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Jesus? James?

All the same to me "I'll grind his bones to make my bread".


Here's a URL to an alternative Christian Website with info.

The big Lie Unfolds:


Funny, but just as matchbox20's "crutch" came up on the stereo, I chanced upon this article:


Various comments on the subject on this blogsite:


I would welcome confirmation of the discovery of the remains of Jesus, legendary figure of the New Testament.

It would make no difference to my own opinions of Jesus, but it could have a profound impact on the Christian fundamentalists!


Sorry to tell you Peter, but that confirmation will never come.

You see Christ rose from the dead.

There are no bones to find.


This finding may relate quite well to the Bible account.

Remember that it says that Jesus was buried in the tomb of a wealthy person. It could be that as other family members died, they were able to be interred in the same space.

More credible than Intelligent Design, Astrology, Tarot Cards, Immaculate Conception, Resurrection, Ascension, and other supernatural stuff.

John Boy

Irrespective of the merits of the opinions I did note how respectful the post review debate was. Its a good example of how things should be done.


"It would make no difference to my own opinions of Jesus, but it could have a profound impact on the Christian fundamentalists!"

Claims like the one being made are not news, you're only fooling yourself if you think one last documentary is going to so much as lift an eyelid. Not because christians are not listening, but because claims like this have been pushed at the church since it's conception.

We're not athiests.


I still think that finding the remains of Jesus Christ would clear up doubts that exist in some "believers'" minds.

It may improve understanding of the Bible - as the book of poetry, legend and metaphor that it already is.

ian're like a broken record...if there were any "remains" of Christ to be found, the Romans and Jews would have found them so as to put an end to the religion they hated.

More to the point, he'd be the first person in recorded history to have survived a Roman crucifixion, something the Romans were actually very good at carrying out.

A near-dead, bedraggled, bloodspattered, hobbling Christ with half his guts hanging out from a spear wound in his side, who falls through the door at the apostles' feet with a not-very-triumphant sounding "See, I've beaten the Grim Reaper, I'm the King of the Universe!", is hardly likely to have been the figure the apostles and 500 others saw resurrected, and later ascending in glory.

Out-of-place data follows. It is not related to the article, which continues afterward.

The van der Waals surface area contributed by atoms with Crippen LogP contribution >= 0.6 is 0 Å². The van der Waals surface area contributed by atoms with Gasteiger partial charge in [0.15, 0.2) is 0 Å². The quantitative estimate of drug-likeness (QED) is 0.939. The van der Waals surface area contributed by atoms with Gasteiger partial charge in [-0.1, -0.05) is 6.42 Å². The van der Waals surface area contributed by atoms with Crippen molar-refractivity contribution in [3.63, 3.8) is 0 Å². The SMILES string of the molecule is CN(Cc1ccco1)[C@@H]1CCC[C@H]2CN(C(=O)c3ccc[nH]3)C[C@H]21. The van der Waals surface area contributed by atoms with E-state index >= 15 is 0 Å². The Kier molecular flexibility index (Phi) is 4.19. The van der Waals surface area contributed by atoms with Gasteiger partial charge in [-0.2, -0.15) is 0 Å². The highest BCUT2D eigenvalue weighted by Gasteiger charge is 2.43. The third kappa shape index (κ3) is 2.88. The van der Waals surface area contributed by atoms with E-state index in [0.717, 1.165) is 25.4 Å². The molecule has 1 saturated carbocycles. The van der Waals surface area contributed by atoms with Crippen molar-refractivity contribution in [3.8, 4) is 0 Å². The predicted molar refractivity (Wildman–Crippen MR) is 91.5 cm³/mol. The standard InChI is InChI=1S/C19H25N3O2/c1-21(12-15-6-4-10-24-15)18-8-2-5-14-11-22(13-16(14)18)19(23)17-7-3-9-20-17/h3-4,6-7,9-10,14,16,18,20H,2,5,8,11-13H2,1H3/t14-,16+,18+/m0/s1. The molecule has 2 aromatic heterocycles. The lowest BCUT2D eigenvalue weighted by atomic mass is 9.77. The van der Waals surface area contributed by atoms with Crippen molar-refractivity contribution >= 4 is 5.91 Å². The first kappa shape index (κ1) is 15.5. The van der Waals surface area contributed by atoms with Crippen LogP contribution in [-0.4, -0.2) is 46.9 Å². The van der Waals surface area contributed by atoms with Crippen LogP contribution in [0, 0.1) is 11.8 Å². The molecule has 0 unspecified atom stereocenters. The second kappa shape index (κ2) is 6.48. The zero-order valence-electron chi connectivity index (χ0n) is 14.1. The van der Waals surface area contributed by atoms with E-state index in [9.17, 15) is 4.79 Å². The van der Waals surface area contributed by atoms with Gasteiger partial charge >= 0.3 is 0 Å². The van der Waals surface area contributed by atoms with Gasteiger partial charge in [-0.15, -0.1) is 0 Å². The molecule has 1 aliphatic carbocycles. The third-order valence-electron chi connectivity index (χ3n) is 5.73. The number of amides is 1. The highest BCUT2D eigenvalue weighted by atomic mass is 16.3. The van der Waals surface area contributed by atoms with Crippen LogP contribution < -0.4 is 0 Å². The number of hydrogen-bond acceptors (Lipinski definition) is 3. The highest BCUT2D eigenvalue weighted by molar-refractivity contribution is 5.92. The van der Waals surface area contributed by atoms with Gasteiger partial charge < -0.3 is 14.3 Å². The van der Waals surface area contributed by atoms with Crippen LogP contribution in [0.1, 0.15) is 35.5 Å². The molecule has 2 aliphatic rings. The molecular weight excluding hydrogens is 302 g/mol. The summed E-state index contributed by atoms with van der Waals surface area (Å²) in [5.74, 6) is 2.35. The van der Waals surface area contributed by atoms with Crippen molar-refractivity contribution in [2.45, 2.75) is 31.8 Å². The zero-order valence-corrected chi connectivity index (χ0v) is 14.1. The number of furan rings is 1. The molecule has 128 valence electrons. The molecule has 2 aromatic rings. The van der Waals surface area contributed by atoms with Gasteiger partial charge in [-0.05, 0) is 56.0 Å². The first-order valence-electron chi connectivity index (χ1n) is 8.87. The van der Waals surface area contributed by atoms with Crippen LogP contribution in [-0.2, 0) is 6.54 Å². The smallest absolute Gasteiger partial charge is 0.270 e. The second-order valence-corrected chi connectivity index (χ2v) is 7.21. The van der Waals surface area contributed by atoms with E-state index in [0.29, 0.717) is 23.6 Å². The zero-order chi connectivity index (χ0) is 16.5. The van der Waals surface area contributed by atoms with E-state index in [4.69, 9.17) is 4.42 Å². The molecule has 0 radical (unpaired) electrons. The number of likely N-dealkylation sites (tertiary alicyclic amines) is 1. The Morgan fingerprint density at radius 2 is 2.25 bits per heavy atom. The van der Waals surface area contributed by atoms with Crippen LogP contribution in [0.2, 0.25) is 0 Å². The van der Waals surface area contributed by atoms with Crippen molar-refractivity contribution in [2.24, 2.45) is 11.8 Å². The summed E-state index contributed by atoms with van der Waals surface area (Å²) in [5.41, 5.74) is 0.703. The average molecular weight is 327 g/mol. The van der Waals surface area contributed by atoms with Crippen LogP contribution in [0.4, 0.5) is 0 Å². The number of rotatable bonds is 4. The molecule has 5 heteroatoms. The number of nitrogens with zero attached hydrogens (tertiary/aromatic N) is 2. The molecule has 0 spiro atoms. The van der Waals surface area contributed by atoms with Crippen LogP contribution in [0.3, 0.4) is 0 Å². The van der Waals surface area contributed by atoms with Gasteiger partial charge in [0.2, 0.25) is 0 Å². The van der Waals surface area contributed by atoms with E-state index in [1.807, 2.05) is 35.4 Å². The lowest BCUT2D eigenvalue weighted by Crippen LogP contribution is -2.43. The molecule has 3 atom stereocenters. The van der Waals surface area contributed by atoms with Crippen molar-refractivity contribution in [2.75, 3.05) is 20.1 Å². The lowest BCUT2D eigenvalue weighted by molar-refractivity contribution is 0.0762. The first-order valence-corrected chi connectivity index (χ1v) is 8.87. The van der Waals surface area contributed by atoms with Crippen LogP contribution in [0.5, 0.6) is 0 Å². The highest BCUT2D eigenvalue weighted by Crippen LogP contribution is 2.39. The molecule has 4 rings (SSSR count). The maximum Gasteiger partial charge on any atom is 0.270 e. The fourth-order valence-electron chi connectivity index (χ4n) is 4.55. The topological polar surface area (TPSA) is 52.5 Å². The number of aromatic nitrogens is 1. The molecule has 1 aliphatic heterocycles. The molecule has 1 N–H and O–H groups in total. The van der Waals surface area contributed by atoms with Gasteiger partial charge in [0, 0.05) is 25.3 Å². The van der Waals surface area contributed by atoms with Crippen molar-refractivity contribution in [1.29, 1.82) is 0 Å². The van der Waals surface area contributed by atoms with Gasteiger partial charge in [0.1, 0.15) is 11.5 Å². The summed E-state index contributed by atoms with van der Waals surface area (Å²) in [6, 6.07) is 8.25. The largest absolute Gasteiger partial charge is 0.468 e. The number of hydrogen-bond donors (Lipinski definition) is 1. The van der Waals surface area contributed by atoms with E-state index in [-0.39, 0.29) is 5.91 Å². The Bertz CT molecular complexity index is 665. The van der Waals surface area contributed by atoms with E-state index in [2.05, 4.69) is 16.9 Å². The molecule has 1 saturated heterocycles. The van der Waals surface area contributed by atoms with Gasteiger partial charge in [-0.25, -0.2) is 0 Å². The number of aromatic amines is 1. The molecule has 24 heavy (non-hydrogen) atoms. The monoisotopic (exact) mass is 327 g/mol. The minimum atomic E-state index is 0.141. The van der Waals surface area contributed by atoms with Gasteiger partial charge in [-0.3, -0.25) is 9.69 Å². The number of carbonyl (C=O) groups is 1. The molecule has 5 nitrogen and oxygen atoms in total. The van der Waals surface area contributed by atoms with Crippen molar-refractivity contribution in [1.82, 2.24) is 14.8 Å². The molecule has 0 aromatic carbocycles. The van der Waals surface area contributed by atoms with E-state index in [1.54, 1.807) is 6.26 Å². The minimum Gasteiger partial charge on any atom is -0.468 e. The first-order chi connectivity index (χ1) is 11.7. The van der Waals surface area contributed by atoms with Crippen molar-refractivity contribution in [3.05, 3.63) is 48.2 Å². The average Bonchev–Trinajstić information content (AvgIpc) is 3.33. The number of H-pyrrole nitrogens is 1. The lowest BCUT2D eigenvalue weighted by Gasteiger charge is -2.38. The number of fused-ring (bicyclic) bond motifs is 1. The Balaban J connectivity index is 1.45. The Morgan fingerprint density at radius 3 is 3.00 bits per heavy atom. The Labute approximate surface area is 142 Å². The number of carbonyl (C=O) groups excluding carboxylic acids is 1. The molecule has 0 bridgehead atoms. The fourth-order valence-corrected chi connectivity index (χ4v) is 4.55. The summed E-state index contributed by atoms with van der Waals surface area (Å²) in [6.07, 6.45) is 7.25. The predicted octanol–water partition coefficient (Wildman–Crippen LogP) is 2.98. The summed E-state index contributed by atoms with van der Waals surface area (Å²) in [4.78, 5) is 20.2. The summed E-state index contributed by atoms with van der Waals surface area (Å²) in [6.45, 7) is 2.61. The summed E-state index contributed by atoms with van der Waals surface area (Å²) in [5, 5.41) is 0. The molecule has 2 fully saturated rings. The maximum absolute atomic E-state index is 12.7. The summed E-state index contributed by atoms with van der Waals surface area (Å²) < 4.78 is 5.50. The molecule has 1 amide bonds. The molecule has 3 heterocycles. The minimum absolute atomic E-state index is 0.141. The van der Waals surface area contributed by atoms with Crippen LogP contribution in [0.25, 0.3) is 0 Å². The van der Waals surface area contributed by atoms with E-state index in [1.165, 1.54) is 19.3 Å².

No matter how much noise you make to kid yourself Peter, you'll have to deal with the one you rejected one day, and for all your bluster about balanced reporting, fair hearings, testing the evidence and the like, when he asks you if you gave him a fair hearing, what will you say?


I just don't follow your line there Ian. I certainly made no claim whatsoever that the crucifixion had been survived - why would I?

I thought my Sunday School class was quite clear! The body of Christ was buried in tomb of a wealthy man. You are not going to change that one on me!

As I have already pointed out, we can ignore the fantasy parts of the story such as resurrection, doubting Thomas, ascension, holy spirit and any other wishful thinking. We should be paring the tale back to the flow that includes the basic facts.

John Boy

Yes Peter, the basic facts are the key, but all the possible facts, not just the non-threatening ones you are comfortable with.


DNA testing should be quite conclusive. After all the son of God should have unique features to be a perfect human. Oh Whoops, I'm on the wrong team now, aren't I!

John Boy

I'm not sure DNA would show anything special but who knows. Looking doesn't bother me although I suspect that what made him special may not be visible as a physical feature. So, probably nothing proved either way but time will tell.

Who cares what team you're on? Its not my business and blogging would be darn boring if we all agreed about everything.


Thank you John. I do feel that this discovery is more likely to be authentic than the Turin shroud!

Now, how many years did the shroud serve as an icon?

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